2. RachelP says:

    The one thing that disappoints me is that the report recommends telling remain the responsibility of parents, even though it acknowledges most parents are not currently telling. This is just such an inconsistent position when you consider that it also says DC people have a fundamental human right to know about the mode of their conception. If it is a fundmental human right how is it ok to allow parents to deny it to their children? It says that finding out you are DC from a third party, e.g. a registrar of births or a birth certificate, is too traumatic. It’s not ideal but it’s sure better than the alternative – never knowing. I don’t know how anybody can think a situation in which not every DC person knows the truth about their conception is acceptable – quite apart from the human rights issue it puts DC people’s health at risk due to the possibility of accidental incest, something every DC person I’ve ever spoken to has worried about. It’s also very paternalistic and yet another example of decisions being made on behalf of DC people without consulting them, a practice that is criticised in other parts of the report. I found out about my DC status as an adult through a third party and whilst it wasn’t nice a.) I could handle it, coz I’m an adult, and b.) I’m glad I finally know the truth.

    • Emily says:

      Hi, Rachel,
      I absolutely agree that donor conceived people have the right to know about their origins, and that it is parents’ duty to tell, but in the real world, if a law is made saying they HAVE to tell, many will still chose not to, for whatever reason (usually convincing themselves it’s best for the children).
      I cant see how any law will actually make them tell, and I dont think that there should be the same process of assessment / screening & training for donor conception as there is for adoption, which basically excludes anyone who cant convince the assessors they will be open, so I think we need other ways to make sure it happens.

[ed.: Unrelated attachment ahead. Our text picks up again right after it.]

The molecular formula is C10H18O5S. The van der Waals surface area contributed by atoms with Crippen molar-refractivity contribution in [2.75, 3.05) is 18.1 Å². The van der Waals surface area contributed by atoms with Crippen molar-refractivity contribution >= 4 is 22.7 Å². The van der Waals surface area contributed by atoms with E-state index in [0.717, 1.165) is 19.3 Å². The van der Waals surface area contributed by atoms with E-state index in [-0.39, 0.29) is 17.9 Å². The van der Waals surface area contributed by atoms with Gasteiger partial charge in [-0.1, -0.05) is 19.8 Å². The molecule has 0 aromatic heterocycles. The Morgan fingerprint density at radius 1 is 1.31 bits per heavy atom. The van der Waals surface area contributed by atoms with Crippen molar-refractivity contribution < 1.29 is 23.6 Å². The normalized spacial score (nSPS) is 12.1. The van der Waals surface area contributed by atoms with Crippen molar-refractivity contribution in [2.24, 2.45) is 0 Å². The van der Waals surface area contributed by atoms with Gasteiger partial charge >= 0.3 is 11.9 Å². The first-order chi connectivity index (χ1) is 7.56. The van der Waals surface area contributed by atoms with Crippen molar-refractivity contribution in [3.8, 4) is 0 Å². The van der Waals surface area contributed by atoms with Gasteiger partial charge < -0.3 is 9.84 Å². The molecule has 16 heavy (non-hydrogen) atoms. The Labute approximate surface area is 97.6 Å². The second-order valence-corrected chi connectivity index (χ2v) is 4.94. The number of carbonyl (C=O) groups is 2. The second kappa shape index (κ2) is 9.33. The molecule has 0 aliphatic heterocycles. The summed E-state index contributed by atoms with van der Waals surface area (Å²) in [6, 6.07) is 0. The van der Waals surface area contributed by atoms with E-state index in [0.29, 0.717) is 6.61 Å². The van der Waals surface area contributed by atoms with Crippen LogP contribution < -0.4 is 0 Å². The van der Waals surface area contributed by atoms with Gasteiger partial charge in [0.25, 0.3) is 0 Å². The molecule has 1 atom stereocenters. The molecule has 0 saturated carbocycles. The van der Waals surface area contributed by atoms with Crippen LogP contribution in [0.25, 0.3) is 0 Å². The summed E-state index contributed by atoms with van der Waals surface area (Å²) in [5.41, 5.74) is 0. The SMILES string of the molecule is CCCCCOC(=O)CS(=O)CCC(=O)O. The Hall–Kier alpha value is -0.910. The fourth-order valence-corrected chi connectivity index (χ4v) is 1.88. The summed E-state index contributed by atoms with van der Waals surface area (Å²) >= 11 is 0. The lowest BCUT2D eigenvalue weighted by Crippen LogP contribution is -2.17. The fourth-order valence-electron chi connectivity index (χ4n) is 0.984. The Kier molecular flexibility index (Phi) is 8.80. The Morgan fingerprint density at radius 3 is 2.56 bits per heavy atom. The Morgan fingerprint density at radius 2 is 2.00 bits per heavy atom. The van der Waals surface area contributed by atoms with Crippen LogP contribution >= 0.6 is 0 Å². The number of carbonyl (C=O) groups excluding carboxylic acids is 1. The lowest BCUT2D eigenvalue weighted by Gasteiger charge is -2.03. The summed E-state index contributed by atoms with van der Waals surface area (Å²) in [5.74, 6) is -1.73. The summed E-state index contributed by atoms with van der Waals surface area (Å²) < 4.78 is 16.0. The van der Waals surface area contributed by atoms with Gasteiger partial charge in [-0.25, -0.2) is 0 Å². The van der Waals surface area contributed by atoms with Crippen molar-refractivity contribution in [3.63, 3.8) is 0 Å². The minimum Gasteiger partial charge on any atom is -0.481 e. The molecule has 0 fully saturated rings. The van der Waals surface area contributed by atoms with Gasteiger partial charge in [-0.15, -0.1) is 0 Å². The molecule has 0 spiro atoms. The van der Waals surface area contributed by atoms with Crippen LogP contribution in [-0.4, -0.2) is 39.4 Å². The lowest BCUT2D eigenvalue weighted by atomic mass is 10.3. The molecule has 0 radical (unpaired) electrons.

I think having the information on public record would make more parents decide to tell, because they’d rather their children find out from them than realise they’ve lied.
      In the long run, the culture of shame & secrecy around fertility & donor conception will dwindle, and it wont be an issue anymore. But in the meantime, we have to find effective ways of encouraging & helping parents to tell. I think a formal record will help in this way.
      I dont think the record should be on any document that you might have to present as ID, because I think donor conceived people also have a right to privacy.

  3. oliviasview says:

    Thank you for your contributions Rachel. Always good points, even if I don’t always agree with them.

  4. As Rachel, I also found out as an adult through a third party and it wasn’t shocking at all – it made perfect sense right in that instant and I felt great relief. Family secrets, however well kept, have a way of weighing you down, even if you’re not privy to them.

    I’m angry that it was up to the good will of those who knew something fundamental about me to tell me or not.

    18-year-olds are no longer children and have the right to information about their origins. The people who raised them have plenty of time to tell them the truth before the official third party would.

  5. oliviasview says:

    Absolutely agree with you. As you probably know Pronoia, DC Network advocates that all donor conceived children are told about their origins from a very early age. We publish books for parents and story books for children to help with this process.